The Princeton Neuroscience Institute seeks talented postdoctoral or more senior researchers for an NIH BRAIN Initiative project to start during the Fall 2018 semester. In collaboration with the University of California, Davis, this multi-investigator project involves studying the neural circuit dynamics underlying working memory during "accumulation-of-evidence" tasks in rodents. See our website here: www.braincogs.org.
Our goal is to understand working memory at a brain-wide, integrative level. Brain regions to be investigated include frontal, parietal, and sensory cortices, striatum, hippocampus, and cerebellum, with a view to achieving a whole picture of how these different brain structures work together dynamically to process, store, and transfer information to one another. The project is a collaborative effort between the research groups of David Tank (firstname.lastname@example.org), Carlos Brody (email@example.com), Mark Goldman (firstname.lastname@example.org), Jonathan Pillow (email@example.com), Sebastian Seung (firstname.lastname@example.org), Sam Wang (email@example.com), and Ilana Witten (firstname.lastname@example.org). Applicants are welcome to contact one or more of the investigators for more information.
Successful applicants will take a collaborative approach spanning multiple laboratories. They can take advantage of the thriving and growing neuroscience community at Princeton University as well as working (remotely) with the neuroscience community at UC Davis. We are currently seeking candidates with experience in rodent behavior, electrophysiological recordings, computational analysis, brain circuit anatomy, and optogenetic manipulations.
Activities will be supported by state-of-the-art facilities in the new building of the Princeton Neuroscience Institute, including advanced two-photon imaging and electron microscopy systems located in the Bezos Center for Neural Circuit Dynamics, and by the vibrant and rapidly expanding faculty in Computational Neuroscience and related fields at UC Davis supported by the Initiative in Computational Sciences (http://comphip2017.ucdavis.edu/).
Interested applicants must apply online at https://www.princeton.edu/acad-positions/position/8281 and include a cover letter, curriculum vitae, a brief statement of research interests, and contact information for at least two references. Applicants interested in computational modeling in the Goldman lab at UC Davis should additionally send the above materials to Hannah Eum, email@example.com. The initial term of employment is for one year with the possibility of reappointment based on satisfactory performance and continued funding. A Ph.D. in Neuroscience, Psychology, Physics, Math, Molecular Biology, Computer Science or related field or equivalent is required. This position is subject to the University’s background check policy.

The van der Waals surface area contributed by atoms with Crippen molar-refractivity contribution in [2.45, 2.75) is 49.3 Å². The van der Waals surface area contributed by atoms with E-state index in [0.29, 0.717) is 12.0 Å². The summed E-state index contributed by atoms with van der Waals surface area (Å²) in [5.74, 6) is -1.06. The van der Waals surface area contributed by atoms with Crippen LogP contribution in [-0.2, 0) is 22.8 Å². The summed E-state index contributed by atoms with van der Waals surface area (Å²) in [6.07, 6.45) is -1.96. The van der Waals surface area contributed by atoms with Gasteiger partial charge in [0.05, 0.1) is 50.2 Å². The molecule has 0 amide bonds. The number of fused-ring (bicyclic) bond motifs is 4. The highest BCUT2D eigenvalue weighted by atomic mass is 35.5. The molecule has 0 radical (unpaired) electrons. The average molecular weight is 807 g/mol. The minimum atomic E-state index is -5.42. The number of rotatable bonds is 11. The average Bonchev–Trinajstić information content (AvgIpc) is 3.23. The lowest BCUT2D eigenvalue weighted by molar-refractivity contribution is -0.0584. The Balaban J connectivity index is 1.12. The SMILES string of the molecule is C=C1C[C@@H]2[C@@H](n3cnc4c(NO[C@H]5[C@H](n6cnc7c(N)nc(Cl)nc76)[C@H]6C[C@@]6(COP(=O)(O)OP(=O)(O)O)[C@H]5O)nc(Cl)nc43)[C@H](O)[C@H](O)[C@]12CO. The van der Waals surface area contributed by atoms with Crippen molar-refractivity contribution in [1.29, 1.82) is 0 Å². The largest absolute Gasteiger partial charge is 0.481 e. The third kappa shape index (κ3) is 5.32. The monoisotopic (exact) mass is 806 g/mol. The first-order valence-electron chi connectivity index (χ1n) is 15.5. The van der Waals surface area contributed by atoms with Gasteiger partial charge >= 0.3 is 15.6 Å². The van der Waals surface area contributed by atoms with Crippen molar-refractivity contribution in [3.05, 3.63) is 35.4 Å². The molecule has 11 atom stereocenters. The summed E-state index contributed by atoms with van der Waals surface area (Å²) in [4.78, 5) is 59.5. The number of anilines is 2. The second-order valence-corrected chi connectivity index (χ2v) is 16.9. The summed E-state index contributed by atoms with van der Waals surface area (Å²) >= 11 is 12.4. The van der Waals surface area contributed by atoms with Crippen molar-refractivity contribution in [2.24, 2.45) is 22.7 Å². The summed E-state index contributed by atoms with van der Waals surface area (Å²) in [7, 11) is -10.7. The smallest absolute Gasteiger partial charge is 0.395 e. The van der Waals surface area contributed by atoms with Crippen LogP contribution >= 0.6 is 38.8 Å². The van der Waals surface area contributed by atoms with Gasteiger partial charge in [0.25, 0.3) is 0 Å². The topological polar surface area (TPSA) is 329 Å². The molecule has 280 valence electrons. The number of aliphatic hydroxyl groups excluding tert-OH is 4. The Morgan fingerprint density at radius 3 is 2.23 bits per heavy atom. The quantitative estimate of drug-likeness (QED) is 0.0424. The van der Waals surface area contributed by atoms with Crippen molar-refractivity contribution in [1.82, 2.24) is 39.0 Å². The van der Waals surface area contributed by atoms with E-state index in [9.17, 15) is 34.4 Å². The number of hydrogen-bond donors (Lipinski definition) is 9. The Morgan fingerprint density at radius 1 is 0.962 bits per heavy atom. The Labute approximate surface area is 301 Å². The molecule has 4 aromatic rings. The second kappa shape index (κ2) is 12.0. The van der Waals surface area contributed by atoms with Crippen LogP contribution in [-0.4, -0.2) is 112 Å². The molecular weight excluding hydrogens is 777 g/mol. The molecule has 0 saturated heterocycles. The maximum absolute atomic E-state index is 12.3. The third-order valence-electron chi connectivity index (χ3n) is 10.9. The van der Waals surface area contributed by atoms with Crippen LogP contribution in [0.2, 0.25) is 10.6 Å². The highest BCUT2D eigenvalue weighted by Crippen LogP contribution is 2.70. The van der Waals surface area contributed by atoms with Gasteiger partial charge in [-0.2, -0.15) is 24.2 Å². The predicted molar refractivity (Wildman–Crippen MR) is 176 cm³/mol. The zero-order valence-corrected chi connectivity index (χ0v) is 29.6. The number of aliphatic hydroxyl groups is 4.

Princeton University is an equal opportunity/affirmative action employer and all qualified applicants will receive consideration for employment without regard to race, color, religion, sex, sexual orientation, gender identity, national origin, disability status, protected veteran status, or any other characteristic protected by law.
A Ph.D. in Neuroscience, Psychology, Physics, Math, Molecular Biology, Computer Science or related field or equivalent is required.
Internal Number: D-19-PNI-00001
About Princeton University
Understanding behavior at all levels of function, from systems to cells, is one of the great challenges of modern biology. At Princeton University, faculty with research interests in neuroscience can be found in many departments, including Applied Math, Chemistry, Engineering, Molecular Biology, Physics, Philosophy and Psychology. This diversity mirrors the interdisciplinary nature of contemporary neuroscience research and provides a rich set of opportunities for research and training in neuroscience. This web site provides information about the shared and individual interests of neuroscience faculty at Princeton, the opportunities available for training at the graduate and undergraduate levels, and neuroscience-related activities on campus.